Researchers have also made important advances in understanding the history of water management. Mostafa Dolatyar and Tim Gray walk through the politics of the Jordan River basin, the Euphrates-Tigris basin, and the Arabian peninsula, demonstrating that for all the talk about conflict, cooperation has in fact been more common, even among governments that deeply dislike and distrust each other. And where water has been most scarce—in the Jordan River basin and the Arabian peninsula—cooperation has been greatest; only in the Euphrates-Tigris basin, where water supplies are relatively ample, have the states had the luxury of refusing cooperation. And the prospects for future cooperation are even better than in the past, because as Dolatyar and Gray demonstrate, Middle Easterners are joining the rest of the world in placing increased importance on environmental protection. This focus on the entire ecosystem portends greater willingness to make sacrifices to benefit the region as a whole.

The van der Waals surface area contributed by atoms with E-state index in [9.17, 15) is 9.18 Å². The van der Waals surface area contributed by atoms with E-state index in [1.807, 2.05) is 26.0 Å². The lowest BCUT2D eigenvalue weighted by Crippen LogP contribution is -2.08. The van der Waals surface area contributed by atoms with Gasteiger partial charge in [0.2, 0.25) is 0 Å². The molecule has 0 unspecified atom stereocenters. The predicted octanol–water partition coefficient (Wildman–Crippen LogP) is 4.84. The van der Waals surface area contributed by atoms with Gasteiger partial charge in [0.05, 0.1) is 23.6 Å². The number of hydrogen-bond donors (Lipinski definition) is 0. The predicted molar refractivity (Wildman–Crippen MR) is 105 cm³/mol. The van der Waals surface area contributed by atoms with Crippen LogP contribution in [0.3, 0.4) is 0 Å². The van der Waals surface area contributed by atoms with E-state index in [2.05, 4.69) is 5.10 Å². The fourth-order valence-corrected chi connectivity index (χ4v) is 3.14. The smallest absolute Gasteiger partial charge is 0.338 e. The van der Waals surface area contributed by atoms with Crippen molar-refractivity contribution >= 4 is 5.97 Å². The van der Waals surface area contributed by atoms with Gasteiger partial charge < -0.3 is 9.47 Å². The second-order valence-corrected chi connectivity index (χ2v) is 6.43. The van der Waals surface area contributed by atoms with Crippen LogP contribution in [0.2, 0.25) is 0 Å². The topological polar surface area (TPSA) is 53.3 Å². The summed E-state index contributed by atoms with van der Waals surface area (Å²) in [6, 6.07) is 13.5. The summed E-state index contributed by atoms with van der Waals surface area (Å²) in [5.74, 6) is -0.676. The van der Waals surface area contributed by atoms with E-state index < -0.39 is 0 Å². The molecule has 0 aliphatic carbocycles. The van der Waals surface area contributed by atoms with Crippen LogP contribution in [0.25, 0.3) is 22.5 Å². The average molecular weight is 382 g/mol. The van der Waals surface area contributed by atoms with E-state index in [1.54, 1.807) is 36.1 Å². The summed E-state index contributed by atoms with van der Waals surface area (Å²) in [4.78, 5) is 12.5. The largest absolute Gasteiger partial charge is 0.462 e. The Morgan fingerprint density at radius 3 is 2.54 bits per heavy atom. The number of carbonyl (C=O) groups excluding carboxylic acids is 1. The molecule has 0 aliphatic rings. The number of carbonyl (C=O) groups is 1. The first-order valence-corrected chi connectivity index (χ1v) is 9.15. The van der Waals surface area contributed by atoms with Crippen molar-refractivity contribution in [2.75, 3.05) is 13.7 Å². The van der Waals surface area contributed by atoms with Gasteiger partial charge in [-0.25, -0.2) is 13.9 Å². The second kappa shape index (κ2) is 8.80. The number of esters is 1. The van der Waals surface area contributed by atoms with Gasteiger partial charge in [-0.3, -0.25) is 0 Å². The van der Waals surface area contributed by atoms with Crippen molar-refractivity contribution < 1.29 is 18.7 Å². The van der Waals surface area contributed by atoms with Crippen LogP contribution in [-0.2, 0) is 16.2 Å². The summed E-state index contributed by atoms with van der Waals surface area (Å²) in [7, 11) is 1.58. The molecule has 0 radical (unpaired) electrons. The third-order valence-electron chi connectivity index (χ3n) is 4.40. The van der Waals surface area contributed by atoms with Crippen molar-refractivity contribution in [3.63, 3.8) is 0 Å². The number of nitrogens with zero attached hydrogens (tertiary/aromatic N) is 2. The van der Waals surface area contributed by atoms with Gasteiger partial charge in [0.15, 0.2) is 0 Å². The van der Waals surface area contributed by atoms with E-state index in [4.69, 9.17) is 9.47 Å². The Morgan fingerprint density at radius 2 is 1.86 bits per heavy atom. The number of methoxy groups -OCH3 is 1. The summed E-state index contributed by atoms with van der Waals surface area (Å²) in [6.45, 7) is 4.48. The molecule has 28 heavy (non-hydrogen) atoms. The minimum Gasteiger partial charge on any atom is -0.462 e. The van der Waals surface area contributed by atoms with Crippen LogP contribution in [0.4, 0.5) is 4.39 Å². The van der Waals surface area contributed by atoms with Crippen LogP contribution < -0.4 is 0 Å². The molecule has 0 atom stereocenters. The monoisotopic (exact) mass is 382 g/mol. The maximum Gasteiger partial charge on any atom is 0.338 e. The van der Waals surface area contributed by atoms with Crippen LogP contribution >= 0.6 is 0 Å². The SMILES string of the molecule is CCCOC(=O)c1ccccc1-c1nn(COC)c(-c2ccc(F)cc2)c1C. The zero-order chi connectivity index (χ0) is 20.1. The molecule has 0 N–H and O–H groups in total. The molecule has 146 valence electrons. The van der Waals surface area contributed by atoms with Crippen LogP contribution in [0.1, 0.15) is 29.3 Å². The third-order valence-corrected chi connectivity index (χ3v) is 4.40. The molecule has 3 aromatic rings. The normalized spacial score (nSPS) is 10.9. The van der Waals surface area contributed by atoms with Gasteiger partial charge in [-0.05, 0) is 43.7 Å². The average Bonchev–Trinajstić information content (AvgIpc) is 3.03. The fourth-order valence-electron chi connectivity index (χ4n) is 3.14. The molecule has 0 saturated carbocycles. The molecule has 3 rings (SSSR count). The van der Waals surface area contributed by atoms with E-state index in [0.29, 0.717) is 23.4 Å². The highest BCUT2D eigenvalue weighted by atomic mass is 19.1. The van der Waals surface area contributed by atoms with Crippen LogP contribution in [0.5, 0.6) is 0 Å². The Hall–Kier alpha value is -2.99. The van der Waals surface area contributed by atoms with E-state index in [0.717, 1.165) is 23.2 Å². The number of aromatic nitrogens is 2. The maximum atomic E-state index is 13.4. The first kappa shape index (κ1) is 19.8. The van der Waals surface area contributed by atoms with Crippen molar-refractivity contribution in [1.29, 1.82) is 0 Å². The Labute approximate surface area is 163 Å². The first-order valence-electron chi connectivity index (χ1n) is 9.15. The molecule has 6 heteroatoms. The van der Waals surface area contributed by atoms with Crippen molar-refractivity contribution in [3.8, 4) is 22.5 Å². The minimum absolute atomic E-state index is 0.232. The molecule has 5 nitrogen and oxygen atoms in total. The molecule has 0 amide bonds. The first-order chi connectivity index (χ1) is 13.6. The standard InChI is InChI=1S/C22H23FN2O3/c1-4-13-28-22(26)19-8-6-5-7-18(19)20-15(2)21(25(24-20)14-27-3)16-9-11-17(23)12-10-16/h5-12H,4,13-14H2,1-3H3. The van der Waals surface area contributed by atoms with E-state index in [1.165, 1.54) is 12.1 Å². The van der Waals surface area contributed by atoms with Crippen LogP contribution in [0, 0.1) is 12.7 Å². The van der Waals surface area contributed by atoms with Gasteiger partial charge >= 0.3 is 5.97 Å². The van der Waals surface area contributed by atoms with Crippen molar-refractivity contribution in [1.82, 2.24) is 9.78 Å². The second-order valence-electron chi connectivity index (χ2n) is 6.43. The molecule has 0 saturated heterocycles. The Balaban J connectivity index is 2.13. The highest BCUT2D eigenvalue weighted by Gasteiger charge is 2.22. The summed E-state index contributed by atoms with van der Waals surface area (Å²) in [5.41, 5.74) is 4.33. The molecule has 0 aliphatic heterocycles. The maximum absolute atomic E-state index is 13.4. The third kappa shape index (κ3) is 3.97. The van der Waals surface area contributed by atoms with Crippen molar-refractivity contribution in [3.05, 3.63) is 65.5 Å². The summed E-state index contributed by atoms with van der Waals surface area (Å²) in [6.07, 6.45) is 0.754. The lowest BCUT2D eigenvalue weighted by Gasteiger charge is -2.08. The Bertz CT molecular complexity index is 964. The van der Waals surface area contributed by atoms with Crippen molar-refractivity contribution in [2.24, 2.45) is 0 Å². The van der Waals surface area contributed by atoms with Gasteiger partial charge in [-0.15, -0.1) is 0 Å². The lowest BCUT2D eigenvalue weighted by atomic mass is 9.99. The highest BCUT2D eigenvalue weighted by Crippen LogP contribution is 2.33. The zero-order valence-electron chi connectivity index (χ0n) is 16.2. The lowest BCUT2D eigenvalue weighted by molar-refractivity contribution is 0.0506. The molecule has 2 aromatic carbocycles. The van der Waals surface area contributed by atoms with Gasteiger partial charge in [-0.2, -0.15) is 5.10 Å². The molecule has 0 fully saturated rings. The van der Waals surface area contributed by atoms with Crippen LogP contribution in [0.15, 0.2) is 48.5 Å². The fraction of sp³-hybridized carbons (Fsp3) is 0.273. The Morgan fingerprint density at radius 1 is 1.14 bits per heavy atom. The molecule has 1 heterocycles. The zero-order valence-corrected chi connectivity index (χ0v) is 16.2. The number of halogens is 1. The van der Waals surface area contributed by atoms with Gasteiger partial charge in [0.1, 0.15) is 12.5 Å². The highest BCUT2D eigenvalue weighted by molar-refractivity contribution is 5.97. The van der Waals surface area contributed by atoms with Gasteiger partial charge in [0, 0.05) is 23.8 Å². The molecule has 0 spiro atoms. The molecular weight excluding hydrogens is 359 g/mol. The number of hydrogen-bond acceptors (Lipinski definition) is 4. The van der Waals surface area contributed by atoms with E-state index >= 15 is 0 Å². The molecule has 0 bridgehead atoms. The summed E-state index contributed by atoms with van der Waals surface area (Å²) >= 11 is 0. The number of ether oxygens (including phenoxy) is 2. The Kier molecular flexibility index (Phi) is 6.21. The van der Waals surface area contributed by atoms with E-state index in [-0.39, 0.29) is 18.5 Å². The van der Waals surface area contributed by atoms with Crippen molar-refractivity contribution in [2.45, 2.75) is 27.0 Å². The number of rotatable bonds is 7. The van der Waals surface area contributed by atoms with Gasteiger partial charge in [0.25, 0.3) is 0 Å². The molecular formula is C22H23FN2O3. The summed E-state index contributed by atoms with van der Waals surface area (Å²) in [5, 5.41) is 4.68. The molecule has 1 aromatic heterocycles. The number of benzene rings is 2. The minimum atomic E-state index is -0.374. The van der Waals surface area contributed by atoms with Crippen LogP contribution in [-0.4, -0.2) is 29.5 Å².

Dolatyar and Gray offer many other reasons for optimism about water management in the Middle East. Perhaps most striking and encouraging is to find an official of the Iranian Ministry of Foreign Affairs (Dolatyar) and a British academic writing a sober analytical account of what are some of the most emotional issues in the Middle East. For instance, while the Dolatyar and Gray analysis is in many ways unsympathetic to Israel, it is a solid piece of scholarship and more balanced than that of many American academics. The authors not only recognize the claims of each party; they also emphasize the scope for cooperation among all the Jordan River riparians, Israel included. Rather than a polemical statement of one side or another's rights, they carefully explain the competing principles about water, leading to the sensible conclusion that each side must compromise. In short, Dolatyar and Gray have written an important and hopeful book that deserves a wide audience.